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Crop Guide: Growing Citrus Trees

Index:

  1. Growing conditions
  2. Soil type
  3. Varieties
  4. Climate
  5. Irrigation

 

1.1 Growing conditions

Being a tropical and subtropical crop, citrus can be grown in a belt between 40 °N and 40 °S, except at high elevations. Minimum temperature and its duration time are the limiting growth factors sensitivity depends on variety, rootstock, dormancy of the trees and the absolute minimum temperature and its duration.

 

Intensive citrus cultivation requires the use of fertilizers, close monitoring and control of pests, diseases and weeds, effective irrigation and control of tree size. The trees begin their productive life on the third year, and peak productivity takes place when the trees are 10-30 years old, average yields under these conditions are 30-60 t/ha.

 

Extensive citrus cultivation requires with the use of fertilizers, but only moderate monitoring and control of pests, diseases and weeds. They are generally rain-fed only. Their productive life starts on the fourth year, and peak productivity takes place when the trees are 8-15 years old, average yields under these conditions are 15-25 t/ha.

 

1.2 Soil type

Citrus can be grown on a wide variety of soils, from sand to loam and clay. Both acidic and alkaline soils are acceptable.

 

1.3 Varieties

The genus Citrus is an evergreen tree belonging to the family Rutaceae. It has about 150 genera and 1500 species, all native to the tropical and subtropical regions of Asia and the Malay Archipelago.

The principal citrus scions are:

  • Orange (C. sinensis Osbeck)
  • Mandarin (C. reticulata Blanco)
  • Lemon (C. limon [L.] Burm.)
  • Lime (C. aurantifolia [Christ.] Swing.
  • Grapefruit (C. paradisi Macf.)
  • Pomelo (C. grandis [L.] Osbeck)

 

The most commonly used rootstocks are:

  • Rangpur lime (C. limonia Osbeck)
  • Rough lemon (C. jambhiri Lush.)
  • Sour orange (C. aurantium L.)
  • Cleopatra mandarin (C.reshni Hort.)
  • Trifoliata (P. trifoliata [L.] Raf.)

 

1.4 Climate

Both arid and humid climates are acceptable. As citrus trees are sensitive to low temperatures, the limiting parameter for growing citrus is the minimum temperature prevailing in winter time.

 

1.5 Irrigation

Irrigation is one of the most important factors in producing a good yield of quality citrus. Irrigation scheduling, knowing how much water to put on and when, has a direct impact on tree health as well as fruit yield, size and quality. Without correct irrigation scheduling, orchard is more susceptible to nutrient deficiencies, physiological disorders, pests and disease.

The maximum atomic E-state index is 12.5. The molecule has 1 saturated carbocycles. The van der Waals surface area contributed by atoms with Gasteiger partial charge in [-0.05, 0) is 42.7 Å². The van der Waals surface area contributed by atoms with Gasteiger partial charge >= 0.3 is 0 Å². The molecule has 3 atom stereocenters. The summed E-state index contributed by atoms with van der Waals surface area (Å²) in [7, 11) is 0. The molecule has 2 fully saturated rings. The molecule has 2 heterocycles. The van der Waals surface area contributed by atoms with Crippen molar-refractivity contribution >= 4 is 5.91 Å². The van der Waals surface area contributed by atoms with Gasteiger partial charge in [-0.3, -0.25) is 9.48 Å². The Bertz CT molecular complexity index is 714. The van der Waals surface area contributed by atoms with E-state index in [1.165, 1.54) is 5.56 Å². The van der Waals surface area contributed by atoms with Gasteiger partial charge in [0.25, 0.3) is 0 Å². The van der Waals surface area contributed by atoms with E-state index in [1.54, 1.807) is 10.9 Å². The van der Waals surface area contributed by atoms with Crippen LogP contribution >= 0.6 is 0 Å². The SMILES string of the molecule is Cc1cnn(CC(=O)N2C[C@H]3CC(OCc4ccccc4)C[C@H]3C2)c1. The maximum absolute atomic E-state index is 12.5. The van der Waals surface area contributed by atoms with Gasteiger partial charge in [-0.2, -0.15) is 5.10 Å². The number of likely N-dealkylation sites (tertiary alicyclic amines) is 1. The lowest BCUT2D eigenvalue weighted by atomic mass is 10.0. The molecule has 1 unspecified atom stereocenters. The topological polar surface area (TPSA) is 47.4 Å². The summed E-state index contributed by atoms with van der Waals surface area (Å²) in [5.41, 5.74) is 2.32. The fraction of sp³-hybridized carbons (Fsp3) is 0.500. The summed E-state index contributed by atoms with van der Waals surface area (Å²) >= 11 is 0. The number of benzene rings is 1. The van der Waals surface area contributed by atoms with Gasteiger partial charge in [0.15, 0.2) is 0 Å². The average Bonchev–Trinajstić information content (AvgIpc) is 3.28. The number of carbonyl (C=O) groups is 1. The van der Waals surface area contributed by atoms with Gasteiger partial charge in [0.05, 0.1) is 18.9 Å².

Correct irrigation scheduling requires an understanding of:

  • How much water can be held in the crop root zone
  • How much water the crop uses each day
  • How much water the irrigation system applies.

 

Shallow root system

Citrus have a shallow root system. It is important to aim irrigation at the effective root zone, minimizing the amount of water leaching past. For citrus, the effective root zone is usually in the top 30 to 40 cm, depending on the soil type.

 

How much water can the root zone hold?

The amount of water that can be held in the root zone and thus available to the tree varies with the irrigation system, soil type, depth of the effective root zone, and proportion of stone or gravel in the soil.

 

Examples of water holding capacity

Both trees in this example (Fig. 1) are the same size (9 m2 canopy area) growing in a hedge row in a loam soil. The root-zone depth of both trees is 30 cm. One tree is irrigated with two drippers, the other with a fully overlapping micro sprinkler system. The tree irrigated with two drippers has only 34 liters of readily available water. The tree irrigated with the fully overlapping sprinkler system has a much larger volume of readily available water (189 liters). The more soil is wetted within the root zone, the greater the volume of readily available water.

 

 Figure 1: Example of water holding capacity

 

 

Scheduling irrigation

To schedule irrigation, the amount of water available in the crop root zone with the tree’s daily water requirement should be compared. If the daily water requirement exceeds the amount of water that can be held in the root zone, there will be a need to irrigate more than once a day. If the soil can hold more than the daily water requirement, there is an option of irrigating when the available water is depleted (this may be every second or third day).

Rainfall during the irrigation season may reduce the irrigation requirement of trees. Not all rainfall is available to the trees; some is lost to run-off, percolation below the root zone, and interception by leaf litter or mulch.

Over-irrigation, especially surface irrigation, may wet the trunks of the trees and increase the incidence of root rot caused by Phytophthora. Lime-induced chlorosis can be aggravated by over-irrigation, and tends to be reduced by drip irrigation. Irrigation timing is considered crucial for reproductive development, fruit set and fruit enlargement. However, cropping in one season influences both root extension and top growth, often with a carry-over effect on yield in the successive year.

 

Recommendations

The following recommendations are for healthy and productive orchatd. Citrus orchards that above average yield is expected, there is a need to increase the irrigated water quantity by 10% as of the bearing fruit stage (early summer).

Irrigation schedule should start according the soil moisture that can be determined by soil samples with auger or tensiometers (a moisture measurement tool). It directly measures the physical force that the root system must overcome in order to access water held in the soil (also known as matric potential).

 

 

Placement of tensiometers in the orchard, according to the irrigation method:

  • Drip irrigation – 15-20 cm of the second emitter from the tree’s trunk.
  • Micro-sprinkler – 0.5 m from the mini sprinkler.